Aquaterra Energy has won a $4.4 million contract to participate in the conversion of the Hibiscus Alpha jack-up rig, which will be located offshore Gabon.
Aquaterra will provide procurement, engineering, manufacturing, installation and commissioning support, it said. This will cover multiple conductor tensioning units for the repurposing work.
Lamprell announced it had won the conversion work in October. The company said the work was due for completion in 2022.
Aquaterra will provide its part of the rig modifications and installation of the conductor tension units in Dubai. Once the rig is delivered to Gabon, the company will provide training and support
“This is a first of its kind project for us in this region. West Africa continues to be a prominent market for our services and we’re building an impressive track record for our riser and well solutions, alongside offshore platform development,” said Aquaterra’s operations director Andrew McDowell.
As part of the contract, Aquaterra will provide its new digital tensioning monitoring system. This will remotely monitor the tension applied to each riser, via an app.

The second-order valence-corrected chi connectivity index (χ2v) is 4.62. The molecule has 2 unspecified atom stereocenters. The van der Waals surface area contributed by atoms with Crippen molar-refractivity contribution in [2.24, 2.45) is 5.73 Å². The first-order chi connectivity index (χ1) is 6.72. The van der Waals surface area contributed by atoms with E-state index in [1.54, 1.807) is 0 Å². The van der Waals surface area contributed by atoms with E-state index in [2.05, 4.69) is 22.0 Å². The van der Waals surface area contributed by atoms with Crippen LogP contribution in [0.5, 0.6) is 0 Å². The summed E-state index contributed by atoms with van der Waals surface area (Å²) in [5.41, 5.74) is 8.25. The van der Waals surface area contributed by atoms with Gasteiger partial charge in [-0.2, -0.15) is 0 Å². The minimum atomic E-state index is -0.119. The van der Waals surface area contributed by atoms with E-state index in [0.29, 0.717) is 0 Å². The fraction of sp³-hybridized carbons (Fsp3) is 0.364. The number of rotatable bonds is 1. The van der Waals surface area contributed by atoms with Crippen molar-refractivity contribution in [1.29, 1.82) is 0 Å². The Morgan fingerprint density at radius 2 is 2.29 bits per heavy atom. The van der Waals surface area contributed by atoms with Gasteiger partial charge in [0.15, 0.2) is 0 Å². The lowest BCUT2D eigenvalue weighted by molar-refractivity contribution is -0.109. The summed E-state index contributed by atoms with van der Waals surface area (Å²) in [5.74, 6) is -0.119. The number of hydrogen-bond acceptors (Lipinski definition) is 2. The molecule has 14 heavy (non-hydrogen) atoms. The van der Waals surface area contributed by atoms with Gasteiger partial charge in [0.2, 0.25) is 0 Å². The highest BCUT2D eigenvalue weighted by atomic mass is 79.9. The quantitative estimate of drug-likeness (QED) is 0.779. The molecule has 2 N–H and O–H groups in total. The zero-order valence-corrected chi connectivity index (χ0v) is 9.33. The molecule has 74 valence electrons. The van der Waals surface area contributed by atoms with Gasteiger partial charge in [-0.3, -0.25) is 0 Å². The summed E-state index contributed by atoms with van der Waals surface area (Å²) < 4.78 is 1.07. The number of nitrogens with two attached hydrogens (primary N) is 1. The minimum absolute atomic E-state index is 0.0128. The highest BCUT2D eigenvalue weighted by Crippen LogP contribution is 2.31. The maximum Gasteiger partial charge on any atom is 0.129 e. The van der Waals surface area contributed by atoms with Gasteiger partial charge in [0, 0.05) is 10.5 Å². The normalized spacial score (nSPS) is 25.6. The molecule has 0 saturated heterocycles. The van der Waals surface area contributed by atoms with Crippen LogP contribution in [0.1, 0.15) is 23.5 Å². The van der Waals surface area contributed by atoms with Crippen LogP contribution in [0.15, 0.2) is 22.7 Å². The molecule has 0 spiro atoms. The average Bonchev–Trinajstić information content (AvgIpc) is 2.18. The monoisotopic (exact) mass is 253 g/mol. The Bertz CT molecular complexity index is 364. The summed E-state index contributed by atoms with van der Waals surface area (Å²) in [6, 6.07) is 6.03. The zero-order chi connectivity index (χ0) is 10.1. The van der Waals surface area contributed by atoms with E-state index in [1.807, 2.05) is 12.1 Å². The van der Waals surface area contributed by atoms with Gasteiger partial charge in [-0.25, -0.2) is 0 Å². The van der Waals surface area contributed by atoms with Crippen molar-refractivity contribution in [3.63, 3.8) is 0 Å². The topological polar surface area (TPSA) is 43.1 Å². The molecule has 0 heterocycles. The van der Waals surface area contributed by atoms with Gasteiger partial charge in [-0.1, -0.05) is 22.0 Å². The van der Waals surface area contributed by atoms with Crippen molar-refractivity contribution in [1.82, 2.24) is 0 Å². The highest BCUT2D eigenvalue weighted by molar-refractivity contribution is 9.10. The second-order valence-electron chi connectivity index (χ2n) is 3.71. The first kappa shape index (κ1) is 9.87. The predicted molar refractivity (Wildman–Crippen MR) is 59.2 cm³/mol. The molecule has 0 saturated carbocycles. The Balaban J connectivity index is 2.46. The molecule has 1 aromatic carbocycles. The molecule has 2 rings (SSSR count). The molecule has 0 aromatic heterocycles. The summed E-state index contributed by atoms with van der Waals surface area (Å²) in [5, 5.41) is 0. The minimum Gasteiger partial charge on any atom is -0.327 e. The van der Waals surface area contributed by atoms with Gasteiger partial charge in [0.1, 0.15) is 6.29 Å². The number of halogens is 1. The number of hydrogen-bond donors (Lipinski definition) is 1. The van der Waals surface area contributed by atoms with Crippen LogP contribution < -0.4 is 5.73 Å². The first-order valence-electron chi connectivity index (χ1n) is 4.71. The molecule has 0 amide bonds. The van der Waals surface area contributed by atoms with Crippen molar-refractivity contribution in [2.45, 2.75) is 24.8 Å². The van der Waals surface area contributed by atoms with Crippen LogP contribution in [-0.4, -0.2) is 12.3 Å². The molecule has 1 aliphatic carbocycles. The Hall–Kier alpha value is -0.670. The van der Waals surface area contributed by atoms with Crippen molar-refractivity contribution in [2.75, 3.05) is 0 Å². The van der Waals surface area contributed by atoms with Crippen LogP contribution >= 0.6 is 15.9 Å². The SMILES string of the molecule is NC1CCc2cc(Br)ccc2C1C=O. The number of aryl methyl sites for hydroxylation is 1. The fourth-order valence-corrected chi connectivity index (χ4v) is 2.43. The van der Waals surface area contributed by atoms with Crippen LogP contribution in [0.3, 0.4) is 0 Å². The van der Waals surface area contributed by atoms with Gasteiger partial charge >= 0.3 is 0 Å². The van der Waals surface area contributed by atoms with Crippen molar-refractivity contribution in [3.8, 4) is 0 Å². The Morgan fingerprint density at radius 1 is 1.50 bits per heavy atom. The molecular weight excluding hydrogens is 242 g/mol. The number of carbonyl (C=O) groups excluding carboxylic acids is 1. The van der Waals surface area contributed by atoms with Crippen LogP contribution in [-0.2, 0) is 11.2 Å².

The company said this would provide real-time data to engineers at BW Energy. This will improve safety, it said, while also allowing for longer-term asset monitoring. The app will reduce human error, it predicted.
McDowell said the company focused on “providing intelligent solutions that create project efficiencies, enhance safety and reduce risk. I’m pleased we can now add digital solutions that provide real-time data for our customers into that mix.”
Aquaterra has recently won work to provide its Sea Swift platforms to Chevron offshore Angola. The first platform will have solar panels, it noted.
The engineering company has also recently struck a deal to work with Lhyfe and Borr Drilling to develop offshore green hydrogen plans in the North Sea. This will involve the installation of an electrolyser on a converted jack-up.
BW Energy bought two rigs for its Gabon work from Borr in 2020. The operator has said using converted jack-ups, rather than bespoke platforms, will reduce the cost of a planned project by around $100mn.